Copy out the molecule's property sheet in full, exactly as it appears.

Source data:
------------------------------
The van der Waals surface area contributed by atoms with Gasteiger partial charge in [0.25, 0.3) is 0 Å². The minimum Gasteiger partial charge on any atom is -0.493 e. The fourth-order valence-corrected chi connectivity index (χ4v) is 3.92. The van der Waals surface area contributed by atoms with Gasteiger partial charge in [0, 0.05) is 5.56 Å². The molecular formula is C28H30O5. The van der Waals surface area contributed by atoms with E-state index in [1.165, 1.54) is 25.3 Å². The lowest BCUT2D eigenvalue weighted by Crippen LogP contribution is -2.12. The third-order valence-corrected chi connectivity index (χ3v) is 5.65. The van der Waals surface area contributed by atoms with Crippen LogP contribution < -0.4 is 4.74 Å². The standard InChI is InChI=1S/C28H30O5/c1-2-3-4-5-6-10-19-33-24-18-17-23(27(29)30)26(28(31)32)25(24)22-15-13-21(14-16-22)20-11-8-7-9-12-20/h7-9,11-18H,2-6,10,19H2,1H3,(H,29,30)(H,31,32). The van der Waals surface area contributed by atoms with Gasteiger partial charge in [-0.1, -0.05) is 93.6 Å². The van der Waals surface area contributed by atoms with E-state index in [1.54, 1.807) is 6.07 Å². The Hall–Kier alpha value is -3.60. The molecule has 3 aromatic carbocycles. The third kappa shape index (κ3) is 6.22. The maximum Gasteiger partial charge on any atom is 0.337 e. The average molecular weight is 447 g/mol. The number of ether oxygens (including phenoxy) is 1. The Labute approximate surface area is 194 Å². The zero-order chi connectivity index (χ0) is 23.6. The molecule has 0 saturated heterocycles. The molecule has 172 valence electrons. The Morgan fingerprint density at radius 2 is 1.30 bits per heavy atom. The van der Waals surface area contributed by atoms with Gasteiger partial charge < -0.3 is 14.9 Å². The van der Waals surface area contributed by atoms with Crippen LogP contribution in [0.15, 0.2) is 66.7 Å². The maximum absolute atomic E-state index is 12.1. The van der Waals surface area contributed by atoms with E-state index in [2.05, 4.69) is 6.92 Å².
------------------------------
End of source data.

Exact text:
The van der Waals surface area contributed by atoms with Gasteiger partial charge in [0.25, 0.3) is 0 Å². The minimum Gasteiger partial charge on any atom is -0.493 e. The fourth-order valence-corrected chi connectivity index (χ4v) is 3.92. The van der Waals surface area contributed by atoms with Gasteiger partial charge in [0, 0.05) is 5.56 Å². The molecular formula is C28H30O5. The van der Waals surface area contributed by atoms with E-state index in [1.165, 1.54) is 25.3 Å². The lowest BCUT2D eigenvalue weighted by Crippen LogP contribution is -2.12. The third-order valence-corrected chi connectivity index (χ3v) is 5.65. The van der Waals surface area contributed by atoms with Crippen LogP contribution < -0.4 is 4.74 Å². The standard InChI is InChI=1S/C28H30O5/c1-2-3-4-5-6-10-19-33-24-18-17-23(27(29)30)26(28(31)32)25(24)22-15-13-21(14-16-22)20-11-8-7-9-12-20/h7-9,11-18H,2-6,10,19H2,1H3,(H,29,30)(H,31,32). The van der Waals surface area contributed by atoms with Gasteiger partial charge in [-0.1, -0.05) is 93.6 Å². The van der Waals surface area contributed by atoms with E-state index in [1.54, 1.807) is 6.07 Å². The Hall–Kier alpha value is -3.60. The molecule has 3 aromatic carbocycles. The third kappa shape index (κ3) is 6.22. The maximum Gasteiger partial charge on any atom is 0.337 e. The average molecular weight is 447 g/mol. The number of ether oxygens (including phenoxy) is 1. The Labute approximate surface area is 194 Å². The zero-order chi connectivity index (χ0) is 23.6. The molecule has 0 saturated heterocycles. The molecule has 172 valence electrons. The Morgan fingerprint density at radius 2 is 1.30 bits per heavy atom. The van der Waals surface area contributed by atoms with Gasteiger partial charge < -0.3 is 14.9 Å². The van der Waals surface area contributed by atoms with Crippen LogP contribution in [0.15, 0.2) is 66.7 Å². The maximum absolute atomic E-state index is 12.1. The van der Waals surface area contributed by atoms with E-state index in [2.05, 4.69) is 6.92 Å².